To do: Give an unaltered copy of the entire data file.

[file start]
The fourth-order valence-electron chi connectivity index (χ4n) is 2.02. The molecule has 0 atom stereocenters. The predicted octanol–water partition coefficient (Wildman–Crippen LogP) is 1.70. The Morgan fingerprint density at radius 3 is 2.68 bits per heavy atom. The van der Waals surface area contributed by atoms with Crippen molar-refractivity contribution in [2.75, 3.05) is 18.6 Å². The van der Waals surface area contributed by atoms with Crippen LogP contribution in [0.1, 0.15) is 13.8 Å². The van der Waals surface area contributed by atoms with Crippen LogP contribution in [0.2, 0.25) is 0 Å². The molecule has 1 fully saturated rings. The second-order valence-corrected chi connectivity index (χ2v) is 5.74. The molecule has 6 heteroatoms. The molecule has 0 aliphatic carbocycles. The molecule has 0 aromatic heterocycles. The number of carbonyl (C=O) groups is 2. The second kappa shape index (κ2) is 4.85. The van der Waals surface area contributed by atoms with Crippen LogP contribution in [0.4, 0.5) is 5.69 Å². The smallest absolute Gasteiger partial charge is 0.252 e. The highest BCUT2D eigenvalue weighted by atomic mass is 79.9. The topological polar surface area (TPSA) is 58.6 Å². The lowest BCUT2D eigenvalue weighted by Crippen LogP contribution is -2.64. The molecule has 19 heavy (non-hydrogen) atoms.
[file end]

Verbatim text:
The fourth-order valence-electron chi connectivity index (χ4n) is 2.02. The molecule has 0 atom stereocenters. The predicted octanol–water partition coefficient (Wildman–Crippen LogP) is 1.70. The Morgan fingerprint density at radius 3 is 2.68 bits per heavy atom. The van der Waals surface area contributed by atoms with Crippen molar-refractivity contribution in [2.75, 3.05) is 18.6 Å². The van der Waals surface area contributed by atoms with Crippen LogP contribution in [0.1, 0.15) is 13.8 Å². The van der Waals surface area contributed by atoms with Crippen LogP contribution in [0.2, 0.25) is 0 Å². The molecule has 1 fully saturated rings. The second-order valence-corrected chi connectivity index (χ2v) is 5.74. The molecule has 6 heteroatoms. The molecule has 0 aliphatic carbocycles. The molecule has 0 aromatic heterocycles. The number of carbonyl (C=O) groups is 2. The second kappa shape index (κ2) is 4.85. The van der Waals surface area contributed by atoms with Crippen LogP contribution in [0.4, 0.5) is 5.69 Å². The smallest absolute Gasteiger partial charge is 0.252 e. The highest BCUT2D eigenvalue weighted by atomic mass is 79.9. The topological polar surface area (TPSA) is 58.6 Å². The lowest BCUT2D eigenvalue weighted by Crippen LogP contribution is -2.64. The molecule has 19 heavy (non-hydrogen) atoms.